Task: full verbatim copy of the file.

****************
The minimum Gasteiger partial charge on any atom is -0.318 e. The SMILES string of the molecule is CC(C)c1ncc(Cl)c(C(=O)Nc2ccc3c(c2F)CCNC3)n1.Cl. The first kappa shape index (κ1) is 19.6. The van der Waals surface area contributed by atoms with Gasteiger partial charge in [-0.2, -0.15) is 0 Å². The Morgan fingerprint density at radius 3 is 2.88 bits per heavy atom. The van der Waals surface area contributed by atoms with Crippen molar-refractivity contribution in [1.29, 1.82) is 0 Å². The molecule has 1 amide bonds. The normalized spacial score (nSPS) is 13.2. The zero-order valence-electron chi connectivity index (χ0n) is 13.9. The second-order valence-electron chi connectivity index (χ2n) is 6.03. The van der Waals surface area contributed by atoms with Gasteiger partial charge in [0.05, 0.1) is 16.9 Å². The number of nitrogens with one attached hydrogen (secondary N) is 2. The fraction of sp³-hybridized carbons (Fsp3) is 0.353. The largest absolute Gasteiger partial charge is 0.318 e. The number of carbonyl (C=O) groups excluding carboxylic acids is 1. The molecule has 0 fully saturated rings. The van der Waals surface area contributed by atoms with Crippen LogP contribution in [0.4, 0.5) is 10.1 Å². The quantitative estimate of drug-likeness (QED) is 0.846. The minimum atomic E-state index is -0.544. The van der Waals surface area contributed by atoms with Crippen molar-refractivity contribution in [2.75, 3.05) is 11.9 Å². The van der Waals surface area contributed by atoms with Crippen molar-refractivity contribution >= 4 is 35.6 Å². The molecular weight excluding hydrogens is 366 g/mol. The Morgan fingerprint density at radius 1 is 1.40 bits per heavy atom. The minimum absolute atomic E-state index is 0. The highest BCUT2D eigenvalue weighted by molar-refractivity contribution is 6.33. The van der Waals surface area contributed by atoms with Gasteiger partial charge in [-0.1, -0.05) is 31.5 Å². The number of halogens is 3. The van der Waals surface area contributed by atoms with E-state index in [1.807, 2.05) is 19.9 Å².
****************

The minimum Gasteiger partial charge on any atom is -0.318 e. The SMILES string of the molecule is CC(C)c1ncc(Cl)c(C(=O)Nc2ccc3c(c2F)CCNC3)n1.Cl. The first kappa shape index (κ1) is 19.6. The van der Waals surface area contributed by atoms with Gasteiger partial charge in [-0.2, -0.15) is 0 Å². The Morgan fingerprint density at radius 3 is 2.88 bits per heavy atom. The van der Waals surface area contributed by atoms with Crippen molar-refractivity contribution in [1.29, 1.82) is 0 Å². The molecule has 1 amide bonds. The normalized spacial score (nSPS) is 13.2. The zero-order valence-electron chi connectivity index (χ0n) is 13.9. The second-order valence-electron chi connectivity index (χ2n) is 6.03. The van der Waals surface area contributed by atoms with Gasteiger partial charge in [0.05, 0.1) is 16.9 Å². The number of nitrogens with one attached hydrogen (secondary N) is 2. The fraction of sp³-hybridized carbons (Fsp3) is 0.353. The largest absolute Gasteiger partial charge is 0.318 e. The number of carbonyl (C=O) groups excluding carboxylic acids is 1. The molecule has 0 fully saturated rings. The van der Waals surface area contributed by atoms with Crippen LogP contribution in [0.4, 0.5) is 10.1 Å². The quantitative estimate of drug-likeness (QED) is 0.846. The minimum atomic E-state index is -0.544. The van der Waals surface area contributed by atoms with Crippen molar-refractivity contribution in [2.75, 3.05) is 11.9 Å². The van der Waals surface area contributed by atoms with Crippen molar-refractivity contribution >= 4 is 35.6 Å². The molecular weight excluding hydrogens is 366 g/mol. The Morgan fingerprint density at radius 1 is 1.40 bits per heavy atom. The minimum absolute atomic E-state index is 0. The highest BCUT2D eigenvalue weighted by molar-refractivity contribution is 6.33. The van der Waals surface area contributed by atoms with Gasteiger partial charge in [-0.1, -0.05) is 31.5 Å². The number of halogens is 3. The van der Waals surface area contributed by atoms with E-state index in [1.807, 2.05) is 19.9 Å².